February 10, 2020, 9:15 AM · Does the personality, style, and overall comfort level of a teacher matter all that much? Absolutely. As an example, I was an English teacher for 37 years. For the last 12 years I worked in an International Baccalaureate program with a colleague who taught the same course. His personality was very different from mine. Some students clicked with him, while others clicked with me. Some liked how both of us taught, and a couple of students weren't satisfied with either of us. That happens. It doesn't mean anyone is "good" or "bad". It's chemistry. Regardless of the reason, if your teacher doesn't click with you, don't waste your time. Find a teacher who can fill that missing piece.
February 10, 2020, 9:24 AM · @Michael, he and I get on very well. I have a tendency to get on with everyone
February 10, 2020, 9:25 AM · What exactly is the issue with your current teacher, as compared to your previous one?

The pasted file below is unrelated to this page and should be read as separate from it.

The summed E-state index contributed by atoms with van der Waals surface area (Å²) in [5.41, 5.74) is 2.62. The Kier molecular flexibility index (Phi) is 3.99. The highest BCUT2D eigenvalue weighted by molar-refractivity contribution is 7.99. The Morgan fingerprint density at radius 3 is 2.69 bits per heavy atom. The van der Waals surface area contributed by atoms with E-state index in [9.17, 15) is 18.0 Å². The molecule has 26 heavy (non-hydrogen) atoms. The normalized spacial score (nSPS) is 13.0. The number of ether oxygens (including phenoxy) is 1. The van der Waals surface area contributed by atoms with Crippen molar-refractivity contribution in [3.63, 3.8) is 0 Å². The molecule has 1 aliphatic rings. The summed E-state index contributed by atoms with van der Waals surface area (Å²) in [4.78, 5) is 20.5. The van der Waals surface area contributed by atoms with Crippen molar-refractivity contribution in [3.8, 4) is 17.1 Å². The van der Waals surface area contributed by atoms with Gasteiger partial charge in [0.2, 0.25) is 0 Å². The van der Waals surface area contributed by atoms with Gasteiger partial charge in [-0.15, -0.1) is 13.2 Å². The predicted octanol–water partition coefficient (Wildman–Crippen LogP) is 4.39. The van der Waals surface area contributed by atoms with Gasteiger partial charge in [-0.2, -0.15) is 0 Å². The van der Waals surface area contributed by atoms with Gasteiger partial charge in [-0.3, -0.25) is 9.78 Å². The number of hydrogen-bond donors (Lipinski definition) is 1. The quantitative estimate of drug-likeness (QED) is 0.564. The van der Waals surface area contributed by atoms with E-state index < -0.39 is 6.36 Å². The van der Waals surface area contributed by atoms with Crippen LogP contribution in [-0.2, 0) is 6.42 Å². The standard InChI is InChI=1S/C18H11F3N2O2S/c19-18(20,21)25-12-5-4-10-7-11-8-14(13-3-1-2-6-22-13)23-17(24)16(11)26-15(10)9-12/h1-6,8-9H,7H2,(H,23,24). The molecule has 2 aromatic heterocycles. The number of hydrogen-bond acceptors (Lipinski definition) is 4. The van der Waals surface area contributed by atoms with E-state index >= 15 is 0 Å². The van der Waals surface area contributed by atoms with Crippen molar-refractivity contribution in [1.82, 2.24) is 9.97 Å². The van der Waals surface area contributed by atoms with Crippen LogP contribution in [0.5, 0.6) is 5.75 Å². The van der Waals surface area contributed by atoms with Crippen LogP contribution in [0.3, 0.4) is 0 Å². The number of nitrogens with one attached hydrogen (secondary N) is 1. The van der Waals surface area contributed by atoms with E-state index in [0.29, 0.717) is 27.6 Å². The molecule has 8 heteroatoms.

February 10, 2020, 11:16 AM · Every violin teacher I've had was a lovely person and knowledgeable about what they were teaching. Plus, we got along well and enjoyed each other's company. However, I'm not talking about getting along with each other. I'm simply talking about my level of excitement when I walked into the lessons, and my eagerness to do well for that individual. Two teachers didn't seem to move that spark inside of me, while the other two continue to make me want to push myself. For whatever reason, two clicked, and the other two didn't click. If I don't feel it, I don't wait for it to come. I go and get it somewhere else.